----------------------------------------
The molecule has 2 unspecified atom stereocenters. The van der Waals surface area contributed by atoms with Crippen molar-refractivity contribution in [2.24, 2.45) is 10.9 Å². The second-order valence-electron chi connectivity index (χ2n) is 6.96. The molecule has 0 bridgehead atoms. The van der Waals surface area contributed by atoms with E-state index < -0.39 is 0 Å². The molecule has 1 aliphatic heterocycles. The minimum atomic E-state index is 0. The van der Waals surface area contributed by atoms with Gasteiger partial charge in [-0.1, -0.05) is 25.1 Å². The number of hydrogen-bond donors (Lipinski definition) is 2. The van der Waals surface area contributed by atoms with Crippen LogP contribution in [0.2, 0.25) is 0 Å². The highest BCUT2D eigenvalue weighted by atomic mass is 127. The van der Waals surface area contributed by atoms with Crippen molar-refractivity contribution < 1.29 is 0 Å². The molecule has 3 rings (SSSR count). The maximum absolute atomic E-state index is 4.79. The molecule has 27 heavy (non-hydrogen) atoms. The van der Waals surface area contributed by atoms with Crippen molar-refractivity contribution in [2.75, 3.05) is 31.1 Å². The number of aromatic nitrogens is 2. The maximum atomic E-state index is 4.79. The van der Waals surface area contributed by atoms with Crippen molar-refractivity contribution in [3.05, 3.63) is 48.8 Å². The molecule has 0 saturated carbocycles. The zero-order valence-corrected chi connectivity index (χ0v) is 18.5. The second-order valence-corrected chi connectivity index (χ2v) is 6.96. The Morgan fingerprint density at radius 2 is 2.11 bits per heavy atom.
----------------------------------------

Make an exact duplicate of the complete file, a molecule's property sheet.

The molecule has 2 unspecified atom stereocenters. The van der Waals surface area contributed by atoms with Crippen molar-refractivity contribution in [2.24, 2.45) is 10.9 Å². The second-order valence-electron chi connectivity index (χ2n) is 6.96. The molecule has 0 bridgehead atoms. The van der Waals surface area contributed by atoms with E-state index < -0.39 is 0 Å². The molecule has 1 aliphatic heterocycles. The minimum atomic E-state index is 0. The van der Waals surface area contributed by atoms with Gasteiger partial charge in [-0.1, -0.05) is 25.1 Å². The number of hydrogen-bond donors (Lipinski definition) is 2. The van der Waals surface area contributed by atoms with Crippen LogP contribution in [0.2, 0.25) is 0 Å². The highest BCUT2D eigenvalue weighted by atomic mass is 127. The van der Waals surface area contributed by atoms with Crippen molar-refractivity contribution < 1.29 is 0 Å². The molecule has 3 rings (SSSR count). The maximum absolute atomic E-state index is 4.79. The molecule has 27 heavy (non-hydrogen) atoms. The van der Waals surface area contributed by atoms with Crippen molar-refractivity contribution in [2.75, 3.05) is 31.1 Å². The number of aromatic nitrogens is 2. The maximum atomic E-state index is 4.79. The van der Waals surface area contributed by atoms with Crippen molar-refractivity contribution in [3.05, 3.63) is 48.8 Å². The molecule has 0 saturated carbocycles. The zero-order valence-corrected chi connectivity index (χ0v) is 18.5. The second-order valence-corrected chi connectivity index (χ2v) is 6.96. The Morgan fingerprint density at radius 2 is 2.11 bits per heavy atom.